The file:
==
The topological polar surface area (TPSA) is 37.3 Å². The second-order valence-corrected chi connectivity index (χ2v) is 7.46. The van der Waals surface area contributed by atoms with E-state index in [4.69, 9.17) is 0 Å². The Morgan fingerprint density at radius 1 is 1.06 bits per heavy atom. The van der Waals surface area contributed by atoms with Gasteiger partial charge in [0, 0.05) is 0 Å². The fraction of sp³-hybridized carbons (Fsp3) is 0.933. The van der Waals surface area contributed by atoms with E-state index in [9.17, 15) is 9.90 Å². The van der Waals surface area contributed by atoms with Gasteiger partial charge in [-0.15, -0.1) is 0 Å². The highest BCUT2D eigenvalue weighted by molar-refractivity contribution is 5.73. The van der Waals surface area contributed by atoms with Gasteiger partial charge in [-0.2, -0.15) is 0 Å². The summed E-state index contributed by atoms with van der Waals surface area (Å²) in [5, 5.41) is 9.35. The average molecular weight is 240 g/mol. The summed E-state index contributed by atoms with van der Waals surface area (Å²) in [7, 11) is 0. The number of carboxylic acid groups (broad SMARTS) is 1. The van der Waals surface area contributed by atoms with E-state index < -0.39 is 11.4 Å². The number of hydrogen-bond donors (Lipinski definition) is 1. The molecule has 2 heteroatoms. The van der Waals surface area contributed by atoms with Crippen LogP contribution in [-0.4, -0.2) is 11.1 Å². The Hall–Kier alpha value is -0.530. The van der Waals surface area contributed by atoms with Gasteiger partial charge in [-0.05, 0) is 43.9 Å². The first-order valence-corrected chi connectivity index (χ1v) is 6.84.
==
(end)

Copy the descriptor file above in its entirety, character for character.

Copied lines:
The topological polar surface area (TPSA) is 37.3 Å². The second-order valence-corrected chi connectivity index (χ2v) is 7.46. The van der Waals surface area contributed by atoms with E-state index in [4.69, 9.17) is 0 Å². The Morgan fingerprint density at radius 1 is 1.06 bits per heavy atom. The van der Waals surface area contributed by atoms with Gasteiger partial charge in [0, 0.05) is 0 Å². The fraction of sp³-hybridized carbons (Fsp3) is 0.933. The van der Waals surface area contributed by atoms with E-state index in [9.17, 15) is 9.90 Å². The van der Waals surface area contributed by atoms with Gasteiger partial charge in [-0.15, -0.1) is 0 Å². The highest BCUT2D eigenvalue weighted by molar-refractivity contribution is 5.73. The van der Waals surface area contributed by atoms with Gasteiger partial charge in [-0.2, -0.15) is 0 Å². The summed E-state index contributed by atoms with van der Waals surface area (Å²) in [5, 5.41) is 9.35. The average molecular weight is 240 g/mol. The summed E-state index contributed by atoms with van der Waals surface area (Å²) in [7, 11) is 0. The number of carboxylic acid groups (broad SMARTS) is 1. The van der Waals surface area contributed by atoms with E-state index < -0.39 is 11.4 Å². The number of hydrogen-bond donors (Lipinski definition) is 1. The molecule has 2 heteroatoms. The van der Waals surface area contributed by atoms with Crippen LogP contribution in [-0.4, -0.2) is 11.1 Å². The Hall–Kier alpha value is -0.530. The van der Waals surface area contributed by atoms with Gasteiger partial charge in [-0.05, 0) is 43.9 Å². The first-order valence-corrected chi connectivity index (χ1v) is 6.84.